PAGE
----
Archive for July, 2010

Book critics don’t start writing about others’ books out of a compulsive need to find fault or a twisted attempt to build themselves up by tearing others down. Or at least that’s not why I got in the book-reviewing game. A love of literature and a belief that it matters motivates my criticism, whether the reviews are laudatory or condemnatory. I admit to having penned a few somewhat negative assessments. Nonetheless, I also admit that it’s a real pleasure to enjoy without reservation a book assigned for review. I like to like what I read.

This happened with Kevin Canty’s Everything, which I reviewed for The Oregonian (“Glimpses from the front line of midlife,” Sunday, July 11, 2010, p. O12). Here are a few excerpts:

As his title Everything boldly announces, novelist Kevin Canty’s characters confront life’s big issues: shattered love, suffering, disappointment, death – and real estate. …

Canty shapes sharp, spare, highly quotable prose. … [H]e conveys his characters feelings of incompleteness in short, brightly polished sentences (or shards of them). …

While Canty’s themes might suggest gloominess, he animates a smiling existentialism, and Everything can be quite funny. … Even amid “epic pointlessness” a kind of grace operates. Loss may be a certainty, but this provides no “excuse not to live” – or not to laugh.

Simply put, Everything does everything a novel ought to do.

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Nancy and I were interviewed about No Neutral Corner after its screening at the All Sports Los Angeles Film Festival:

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When I started this site, I expected it to be all about writing, both my own and my responses to others’. This month, however, the posts have been about film festivals and speaking engagements.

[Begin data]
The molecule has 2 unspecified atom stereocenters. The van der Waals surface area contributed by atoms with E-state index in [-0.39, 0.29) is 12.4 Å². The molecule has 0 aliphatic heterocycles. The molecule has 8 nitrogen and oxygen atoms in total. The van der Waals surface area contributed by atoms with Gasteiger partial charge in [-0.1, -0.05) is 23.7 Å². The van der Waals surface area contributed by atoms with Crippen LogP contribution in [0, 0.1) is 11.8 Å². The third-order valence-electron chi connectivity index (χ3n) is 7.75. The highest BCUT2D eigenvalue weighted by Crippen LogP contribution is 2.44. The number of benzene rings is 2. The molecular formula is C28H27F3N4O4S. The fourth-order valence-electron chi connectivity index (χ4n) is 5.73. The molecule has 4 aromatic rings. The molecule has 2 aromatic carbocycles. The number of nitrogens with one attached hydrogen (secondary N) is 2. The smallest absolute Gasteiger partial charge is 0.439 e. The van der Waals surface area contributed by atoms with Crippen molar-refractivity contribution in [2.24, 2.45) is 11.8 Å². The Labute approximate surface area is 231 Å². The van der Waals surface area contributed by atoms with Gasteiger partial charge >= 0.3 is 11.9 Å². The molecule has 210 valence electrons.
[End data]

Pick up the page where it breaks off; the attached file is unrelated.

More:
Carrying that tendency forward, I submit the following news: The Los Angeles International Film Festival gave me the award for Best Performance in an Experimental Film for Imperfect Armor, which received an Honorable Mention in the same category. Imperfect Armor, part of the Poetry in Pictures Series, uses sand, shadow and clay puppets as well as paintings and live-action footage to interpret a poem visually. (This does give this item my literary angle, since I wrote the poem on which the short film is based.) Director Nancy J. Rodwan (my talented spouse) is developing a workshop around the films in the series to encourage youngsters’ artistic expression through words and images.

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Although I hadn’t met Merhav Mohar before I briefly spoke with him in Hollywood on June 10, he and I spent some time among the same people in a place on the opposite side of the country several years earlier.

We were both in the Mary Pickford Theater at Raleigh Studios for the All Sports Los Angeles Film Festival, which featured the documentaries My Champion, which chronicles Merhav’s short career as a professional boxer, and No Neutral Corner, an examination of issues such as the sport’s health and safety risks and the proliferation of sanctioning bodies and titles. .

Merhav stopped fighting as a result of brain hemorrhaging caused by blows to his head. His last fight was in 2005 against Xavier Tolliver for a then-vacant title bestowed by the World Boxing Council’s Central American offshoot – the Federacion Centroamericana de Boxeo Profesional or Fecarbox. Before that bout and a few others in the United States, the Israeli welterweight trained with Hector Roca at Gleason’s Gym in Brooklyn. Portions of No Neutral Corner were filmed there from 2002 to 2004, and Roca was interviewed for it. It’s possible that Mohar was working out at the gym at the same time that No Neutral Corner was in the works. When he saw a postcard for Fighters & Writers, a collection of essays that owe something to the time I spent working on film, Mohar immediately recognized the spot where the cover photo was taken.